When choosing a cruise ship balcony room, one factor to consider is whether you want to be toward the forward (front) or aft (back) of the ship (also known as the bow and stern, respectively). But first you need to know if there are any benefits to choosing one over the other. We break down the differences of forward versus aft balcony cabins so you know which might be right for you.
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Updated January 25, 2019
Aft Cabin Pros
Fans of aft balcony cabins love the expansive, uninterrupted ocean views over the wake, which are afforded by rooming at the back of the ship. These rooms also tend to be significantly bigger than standard balcony cabins. Aft rooms located at one of the ship's "corners" might have a balcony that wraps along the back and the side for double the viewing pleasure.
The aft portion of a cruise ship tends to be quieter, as well, as it's farther removed from the midship bustle of activity that might be just a few decks above or below you. (Think bars, lounges and the atrium.)
Aft Cabin Cons
While not the worst cabins on a cruise ship for motion sickness, aft cabins can reflect the motion of the ocean; if you're super sensitive to this, consider something closer to the middle of the ship. Aft cabins might also experience vibrations from the engine or anchor, which can add to the feeling of motion.
Not a complaint for all cruise ships, but occasionally smoke or exhaust from the back of the ship might blow through your aft balcony. Exhaust funnels are aimed off the back, and breezes can sweep fumes and even soot backward in your direction.
Because aft balcony rooms are coveted, some cruise lines categorize them as higher-end cabins, which means they sell for higher prices than standard balcony cabins.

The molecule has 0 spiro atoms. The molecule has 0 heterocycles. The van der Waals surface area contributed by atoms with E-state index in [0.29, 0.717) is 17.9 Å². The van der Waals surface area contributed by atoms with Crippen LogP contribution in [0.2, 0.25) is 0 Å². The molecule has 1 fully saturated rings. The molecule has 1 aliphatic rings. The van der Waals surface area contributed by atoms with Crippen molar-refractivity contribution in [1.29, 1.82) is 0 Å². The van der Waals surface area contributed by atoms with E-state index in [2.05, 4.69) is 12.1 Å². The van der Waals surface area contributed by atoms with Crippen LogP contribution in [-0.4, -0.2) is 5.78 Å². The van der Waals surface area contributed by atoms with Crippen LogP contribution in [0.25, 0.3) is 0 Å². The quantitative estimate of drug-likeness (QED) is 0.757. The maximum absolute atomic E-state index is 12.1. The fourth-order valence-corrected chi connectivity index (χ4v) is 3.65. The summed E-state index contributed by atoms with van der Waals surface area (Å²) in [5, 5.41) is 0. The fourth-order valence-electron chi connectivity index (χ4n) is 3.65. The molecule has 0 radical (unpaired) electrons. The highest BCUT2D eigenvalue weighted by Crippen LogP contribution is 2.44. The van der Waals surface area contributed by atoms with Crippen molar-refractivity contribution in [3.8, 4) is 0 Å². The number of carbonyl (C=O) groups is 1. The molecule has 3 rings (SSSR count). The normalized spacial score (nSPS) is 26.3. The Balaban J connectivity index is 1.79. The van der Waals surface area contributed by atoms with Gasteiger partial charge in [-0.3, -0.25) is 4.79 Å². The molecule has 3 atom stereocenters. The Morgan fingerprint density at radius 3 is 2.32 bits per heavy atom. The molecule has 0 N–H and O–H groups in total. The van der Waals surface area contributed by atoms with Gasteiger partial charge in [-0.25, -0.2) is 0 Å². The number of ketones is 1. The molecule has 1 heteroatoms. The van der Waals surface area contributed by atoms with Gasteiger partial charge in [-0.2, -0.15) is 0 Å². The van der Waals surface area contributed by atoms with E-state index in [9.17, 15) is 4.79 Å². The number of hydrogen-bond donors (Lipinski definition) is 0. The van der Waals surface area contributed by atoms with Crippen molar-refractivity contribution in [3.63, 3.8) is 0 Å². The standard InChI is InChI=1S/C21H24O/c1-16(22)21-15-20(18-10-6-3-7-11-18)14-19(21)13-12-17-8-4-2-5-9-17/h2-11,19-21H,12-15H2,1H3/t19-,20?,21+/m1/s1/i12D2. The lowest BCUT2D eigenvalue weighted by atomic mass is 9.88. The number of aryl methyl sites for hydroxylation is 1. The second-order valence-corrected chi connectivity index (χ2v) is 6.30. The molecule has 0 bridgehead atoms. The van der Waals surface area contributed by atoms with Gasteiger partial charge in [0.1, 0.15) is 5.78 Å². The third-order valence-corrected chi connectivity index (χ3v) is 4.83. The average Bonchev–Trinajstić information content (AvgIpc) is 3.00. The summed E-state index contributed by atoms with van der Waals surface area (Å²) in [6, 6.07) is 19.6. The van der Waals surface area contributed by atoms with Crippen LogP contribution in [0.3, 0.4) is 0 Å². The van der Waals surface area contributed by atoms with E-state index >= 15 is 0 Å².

Forward Balcony Cabin Pros
Cruisers in cabins at the front of the ship are the first to see what's ahead. With such priority viewing, it's a nice way to sail into each port of call.
Some cruise lines use the forward space on their ships for unique cabin layouts and arrangements -- like those found in Royal Caribbean's panorama cabins -- that you can't find elsewhere on the ship. Ask your travel agent or the cruise line if the ship you're interested in booking has a special forward cabin class.
Are you a theater fan? Cruise ship theaters tend to be located at the forward of the ship; book a cabin near the front, just a few decks up or down from the theater so you can catch the evening show or afternoon lecture in a snap.
Being all the way at the front of the ship also means you don't risk getting turned around when you leave your cabin. No matter what, you're always heading toward the back. This can make it easier to get your bearings on your first day or two. (This rule also applies to aft cabins; when you leave them, you'll always be headed toward the front of the ship.)
Forward Balcony Cabin Cons
Forward cabins are the most affected by waves since they're the first to dip in rough seas. Even if you're on a lower deck, the forward of the ship might be the worst place to stay if you're prone to seasickness.
Even if you've booked a cabin with a view at the front of the ship, be wary of cabins with views blocked by the bridge wing. Check deck plans, or discuss the issue with a travel agent before booking a forward balcony cabin to ensure this isn't the case. The flip side is that obstructed view cabins typically cost less.
Another consideration of staying in a forward cruise ship cabin is the noise from the bow thrusters (propulsion devices used to maneuver the ship). That, paired with water smacking against the front of the ship (especially if you're on a lower deck), could make for some distracting sounds.
Forward vs. Aft: Bottom Line
If you want a cabin with a special view but are looking to save a little money and aren't sensitive to noise, a forward cabin might be right for you. Also choose a forward cabin if you're worried about exhaust, soot or cigarette smoke wafting across your verandah.
If you want to see what the hype is about or have your heart set on gazing out over the ship's wake, and you don't mind risking a bit of vibration, then an aft cabin might be right for you.
If seasickness is a worry, beware: The movement in aft cabins is less drastic than in forward cabins, but they do move. If you don't like motion at all -- and especially if your itinerary is prone to rough seas -- ditch the ends of the ship altogether for something located midship.